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Thread: Queen Cups

  1. #1
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    Default Queen Cups

    I noticed a couple of queen cups in the middle of the frame (first picture). I didn't think much of them, but then noticed some shiny stuff in two queen cups on the bottom of a frame when I was looking at the pictures on my computer (second picture). It's hard to see in the small picture but there is a shiny jelly substance in the cups. Are they getting ready to swarm? What do I need to do? Thanks in advance...

    IMG_1643.jpg

    IMG_1646.jpg

  2. #2
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    Default Re: Queen Cups

    The ones on the bottom are swarm cells starting withing a very few days, they will be capped and a good portion of your bees will be going to live in a tree. I would take the queen if you can find her and a few frames of brood and bees and put them in a nuc box and let the bees hopefully think they have swarmed and raise those new cells into a queen. Search taranov swarm board or go to dave cushmans beekeeping site and read about a good not too complicated way of artificially swarming your bees. Bottom line, they will swarm if you do nothing.

  3. #3
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    Default Re: Queen Cups

    To add to Vance's comments; As you get used to inspecting the hive check how much space there is for the queen to lay in. That frame appears to be filled with capped brood. If most of the others are filled with capped brood, larva, and pollen then swarming is likely.

  4. #4
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    Default Re: Queen Cups

    Lovely. I started with 5 hives last year and this is the only hive I have left. The idea of simulating a swarm is a little overwhelming. I don't own a nuc box.

    How much time do I have? If I can't find the queen, does that mean they've already left? The population seemed pretty strong.

  5. #5
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    Default Re: Queen Cups

    Well, I don't feel good about that at all.

    When I went to capture the queen, I pinched her with the edge of the cage. I immediately let off and she walked in. I watched her for a sec and she seemed to be moving around inside the cage ok.

    I moved over a couple of frames of brood, a couple of frames of honey and I didn't really have any frames I felt were loaded with pollen but I moved two.

    When I went to dump the contents of the cage in the new hive, I expected to see the bees walk in. Well, it seemed like everything went flying. I'm afraid the queen flew off right then and there.

    What did I do wrong? What's the worst case scenario? The six frames I moved over had bees, but do I need to add more? Do I need to feed either hive?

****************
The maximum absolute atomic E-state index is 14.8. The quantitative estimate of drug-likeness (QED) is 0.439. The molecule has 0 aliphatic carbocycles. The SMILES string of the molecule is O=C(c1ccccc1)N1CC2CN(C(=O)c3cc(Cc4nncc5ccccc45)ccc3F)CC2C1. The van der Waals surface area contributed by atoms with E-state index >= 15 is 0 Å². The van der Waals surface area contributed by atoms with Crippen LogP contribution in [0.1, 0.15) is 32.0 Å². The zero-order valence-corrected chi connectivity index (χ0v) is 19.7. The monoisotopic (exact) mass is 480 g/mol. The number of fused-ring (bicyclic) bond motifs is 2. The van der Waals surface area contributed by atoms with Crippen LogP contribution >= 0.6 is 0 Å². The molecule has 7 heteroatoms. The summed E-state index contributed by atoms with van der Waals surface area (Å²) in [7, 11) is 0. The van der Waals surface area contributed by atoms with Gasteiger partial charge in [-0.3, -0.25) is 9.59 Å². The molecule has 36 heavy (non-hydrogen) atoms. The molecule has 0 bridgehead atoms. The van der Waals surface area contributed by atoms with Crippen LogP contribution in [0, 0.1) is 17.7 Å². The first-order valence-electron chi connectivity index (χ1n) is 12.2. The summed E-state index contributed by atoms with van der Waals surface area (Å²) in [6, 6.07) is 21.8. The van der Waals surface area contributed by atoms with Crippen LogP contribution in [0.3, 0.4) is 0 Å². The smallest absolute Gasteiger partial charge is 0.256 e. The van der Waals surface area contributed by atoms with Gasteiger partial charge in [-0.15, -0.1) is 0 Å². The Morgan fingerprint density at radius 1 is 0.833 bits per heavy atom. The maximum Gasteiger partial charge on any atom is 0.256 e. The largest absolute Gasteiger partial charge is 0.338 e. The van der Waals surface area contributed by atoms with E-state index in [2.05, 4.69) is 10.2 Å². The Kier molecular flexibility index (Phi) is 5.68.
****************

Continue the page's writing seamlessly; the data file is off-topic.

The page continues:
Thanks for your help. I'm afraid I've ruined the last of my hives.

  6. #6
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    Default Re: Queen Cups

    Also, when I spotted the queen she seemed to be walking around dropping eggs, even on the outside of the cells. Why?

  7. #7
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    lee county, fl, usa
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    Default Re: Queen Cups

    The bees left? They may come back, I had that happen with 2 new starter hives that had brood--within a day or two they came back. My situation wasn't exactly the same but it may happen that way for you as this was their home and you have the brood frames there. Keep us updated.

  8. #8
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    Default Re: Queen Cups

    No, just the bees in the queen catcher and the immediate area. Also, I put on a reducer to the smallest opening.
    Last edited by honeyman46408; 04-01-2012 at 04:38 PM. Reason: UNQuote

  9. #9
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    Default Re: Queen Cups

    I put some 1:1 on the "swarm" hive. Should I feed the donor hive too?

  10. #10
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    Default Re: Queen Cups

    How did this turn out? Did the 2nd hive settle in? My thoughts are that if the donor hive has honey and pollen you wouldn't need to feed. Do you have a flow on now?

  11. #11
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    Default Re: Queen Cups

    I'm not sure how it's going. I went out yesterday and the activity from the donor hive has been greatly reduced. The activity at the split hive is near non-existent. I peaked underneath through the SBB and saw bees but not much flying.

    I'm trying to resist the urge to crack in to them until Sunday.

  12. #12
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    Default Re: Queen Cups